If you’re linking to related blog posts and articles on your website, then you’ve laid a decent foundation. With that said, you can get the most out of your internal links if you take the time to follow some of the key best practices to create and maintain them.
In this article, we will see why internal linking is so important for SEO. Here’s how to use internal links to increase your session length, improve your search engine results, and more while avoiding Google penalties and banning broken links.
What is internal linking?
Internal links are those that point from one page to another on your site. External links, on the other hand, are those that point to a page from another domain.
For example, a link to the SEMrush features page in this article is an internal link and a link to the Google Keyword Planner tool is an external link.
We can get so focused on building natural links from external sources that we overlook internal improvements. This is an area of SEO where mistakes are often made, so let’s take a look at how you can avoid the pitfalls to create a solid strategy that works for you.
Understand the importance of internal links for SEO
Google uses internal links to help discover new content.
Let’s say you publish a new web page and forget to link to it from another part of your site. If we assume the page isn’t on your sitemap and doesn’t have a backlink, then Google won’t know it exists. This is because your web crawler cannot find it.
Pages that do not have internal links to them are called orphan pages; we will talk about that later.
Internal links also help the PageRank flow to your site. Its a big problem. Generally speaking, the more internal links a page has, the higher its PageRank. However, it is not just about quantity; The quality of the link also plays a fundamental role.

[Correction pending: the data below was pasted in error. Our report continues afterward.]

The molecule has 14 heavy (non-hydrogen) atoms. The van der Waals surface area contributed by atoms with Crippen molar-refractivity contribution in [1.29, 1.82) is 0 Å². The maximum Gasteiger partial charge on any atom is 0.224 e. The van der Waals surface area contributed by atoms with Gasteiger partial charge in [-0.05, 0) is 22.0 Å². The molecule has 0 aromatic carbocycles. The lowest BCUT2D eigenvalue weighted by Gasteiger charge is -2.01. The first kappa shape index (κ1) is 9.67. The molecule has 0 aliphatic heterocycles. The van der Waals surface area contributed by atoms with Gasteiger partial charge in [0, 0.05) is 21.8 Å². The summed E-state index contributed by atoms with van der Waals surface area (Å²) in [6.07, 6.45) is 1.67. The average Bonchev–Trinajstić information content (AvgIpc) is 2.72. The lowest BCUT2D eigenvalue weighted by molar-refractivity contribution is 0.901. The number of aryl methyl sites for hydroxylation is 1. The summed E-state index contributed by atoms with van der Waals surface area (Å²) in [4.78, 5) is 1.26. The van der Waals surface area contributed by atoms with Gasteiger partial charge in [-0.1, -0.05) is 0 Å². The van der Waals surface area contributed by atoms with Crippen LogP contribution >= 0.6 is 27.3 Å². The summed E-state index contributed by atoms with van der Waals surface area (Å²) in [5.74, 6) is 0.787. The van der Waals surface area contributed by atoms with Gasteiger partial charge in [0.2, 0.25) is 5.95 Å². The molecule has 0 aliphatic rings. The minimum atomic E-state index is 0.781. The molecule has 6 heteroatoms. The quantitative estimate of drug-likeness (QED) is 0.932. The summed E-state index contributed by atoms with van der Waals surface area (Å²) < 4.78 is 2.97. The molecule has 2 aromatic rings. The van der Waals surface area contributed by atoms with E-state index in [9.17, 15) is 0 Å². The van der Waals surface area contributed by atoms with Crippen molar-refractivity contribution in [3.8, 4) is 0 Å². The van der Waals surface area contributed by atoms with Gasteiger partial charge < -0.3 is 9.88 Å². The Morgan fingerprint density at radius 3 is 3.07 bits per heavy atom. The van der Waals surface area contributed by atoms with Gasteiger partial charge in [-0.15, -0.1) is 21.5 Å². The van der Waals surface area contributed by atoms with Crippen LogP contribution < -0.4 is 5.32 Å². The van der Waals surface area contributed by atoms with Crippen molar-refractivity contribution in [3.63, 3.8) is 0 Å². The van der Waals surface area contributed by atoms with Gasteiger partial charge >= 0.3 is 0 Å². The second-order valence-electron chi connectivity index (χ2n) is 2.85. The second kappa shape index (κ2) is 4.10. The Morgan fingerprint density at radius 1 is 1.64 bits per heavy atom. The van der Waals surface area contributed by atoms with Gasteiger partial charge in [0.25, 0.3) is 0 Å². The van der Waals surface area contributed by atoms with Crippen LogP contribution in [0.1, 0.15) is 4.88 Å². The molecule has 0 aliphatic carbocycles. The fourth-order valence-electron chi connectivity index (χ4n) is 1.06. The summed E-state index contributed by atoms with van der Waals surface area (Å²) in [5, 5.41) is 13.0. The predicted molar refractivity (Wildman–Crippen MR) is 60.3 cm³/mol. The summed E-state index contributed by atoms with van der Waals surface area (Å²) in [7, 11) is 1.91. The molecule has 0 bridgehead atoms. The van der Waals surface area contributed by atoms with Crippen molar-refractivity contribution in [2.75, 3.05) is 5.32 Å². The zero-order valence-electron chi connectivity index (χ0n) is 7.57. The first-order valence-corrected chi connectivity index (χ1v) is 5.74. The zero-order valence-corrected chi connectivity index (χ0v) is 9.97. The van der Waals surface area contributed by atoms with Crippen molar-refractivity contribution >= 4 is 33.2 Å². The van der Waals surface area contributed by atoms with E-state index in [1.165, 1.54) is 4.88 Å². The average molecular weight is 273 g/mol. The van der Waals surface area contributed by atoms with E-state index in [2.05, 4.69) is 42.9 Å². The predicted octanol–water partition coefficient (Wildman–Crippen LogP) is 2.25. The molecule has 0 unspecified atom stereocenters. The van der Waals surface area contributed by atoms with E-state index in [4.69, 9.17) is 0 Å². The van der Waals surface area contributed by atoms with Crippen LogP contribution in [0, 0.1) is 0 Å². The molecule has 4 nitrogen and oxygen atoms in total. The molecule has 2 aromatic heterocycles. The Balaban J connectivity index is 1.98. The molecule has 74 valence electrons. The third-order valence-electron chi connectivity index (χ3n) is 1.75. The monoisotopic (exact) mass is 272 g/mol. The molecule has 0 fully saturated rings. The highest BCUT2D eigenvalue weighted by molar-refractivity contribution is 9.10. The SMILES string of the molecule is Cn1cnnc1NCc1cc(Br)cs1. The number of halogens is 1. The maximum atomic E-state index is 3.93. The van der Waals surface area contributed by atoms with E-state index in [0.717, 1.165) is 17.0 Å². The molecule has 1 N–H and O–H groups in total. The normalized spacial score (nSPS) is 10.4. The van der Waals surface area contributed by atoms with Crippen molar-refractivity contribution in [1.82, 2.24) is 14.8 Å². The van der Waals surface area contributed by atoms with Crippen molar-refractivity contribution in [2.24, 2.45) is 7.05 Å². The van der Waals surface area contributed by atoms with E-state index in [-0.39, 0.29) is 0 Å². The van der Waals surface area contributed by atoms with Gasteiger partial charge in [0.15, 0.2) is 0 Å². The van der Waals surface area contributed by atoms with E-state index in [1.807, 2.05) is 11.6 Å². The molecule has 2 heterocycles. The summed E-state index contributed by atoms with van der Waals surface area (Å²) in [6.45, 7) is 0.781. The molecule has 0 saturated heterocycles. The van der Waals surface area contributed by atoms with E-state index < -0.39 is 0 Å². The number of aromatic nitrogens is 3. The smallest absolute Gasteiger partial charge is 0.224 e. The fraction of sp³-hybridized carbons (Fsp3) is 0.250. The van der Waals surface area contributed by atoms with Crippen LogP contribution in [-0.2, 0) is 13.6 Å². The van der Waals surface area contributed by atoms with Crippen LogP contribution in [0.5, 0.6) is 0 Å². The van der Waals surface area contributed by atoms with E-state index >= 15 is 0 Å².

How to build a successful internal linking strategy
As a site owner, internal linking is an SEO strategy completely under your control. Here are seven ways to support them and increase your site’s visibility.
1.Use informative and relevant anchor text
Anchor text is the visible text of a link that can be clicked. It tells users and search engines what the linked content is about, so include relevant keywords whenever possible.
Be careful, however, not to overdo it. Search engines also take into account metrics such as session length and number of pages visited. Your priority should be to get visitors to click on your link. This means that your anchor text should be attractive to readers, even if it comes at the expense of a few keywords.
Also, avoid using artificial phrases like click here or check out this link. These words do not communicate anything about the related content to search engines or readers.
2. Make sure your links add value
Readers are more likely to click on a relevant link in the context of the source. If you’re not sure whether a particular link is relevant, ask yourself, “Would the reader benefit from leaving the current page to read the linked content?” “
Search engines focus on user experience (UX). Unnecessary links could hurt your SEO, especially if Google perceives them as spam. If a link offers little or no value to readers, it’s best for you without it.
It’s also beneficial to prioritize “deep links,” which take readers beyond your home page to more specific content on your site. Directing visitors to articles or pages that provide information that they may be interested in, rather than a generic page, can more effectively demonstrate your value and expertise.
3. Use a reasonable amount of internal links.
When it comes to internal linking, you should aim for quality over quantity. Google’s webmaster guidelines recommend “limiting the number of links on a page to a reasonable number (a few thousand maximum).”
This begs the question: what is a reasonable number of links? This can vary based on factors such as your target audience, the length and subject of the source content, and the number of relevant pages you can link to. Ultimately, you should include the links that you find useful to the reader.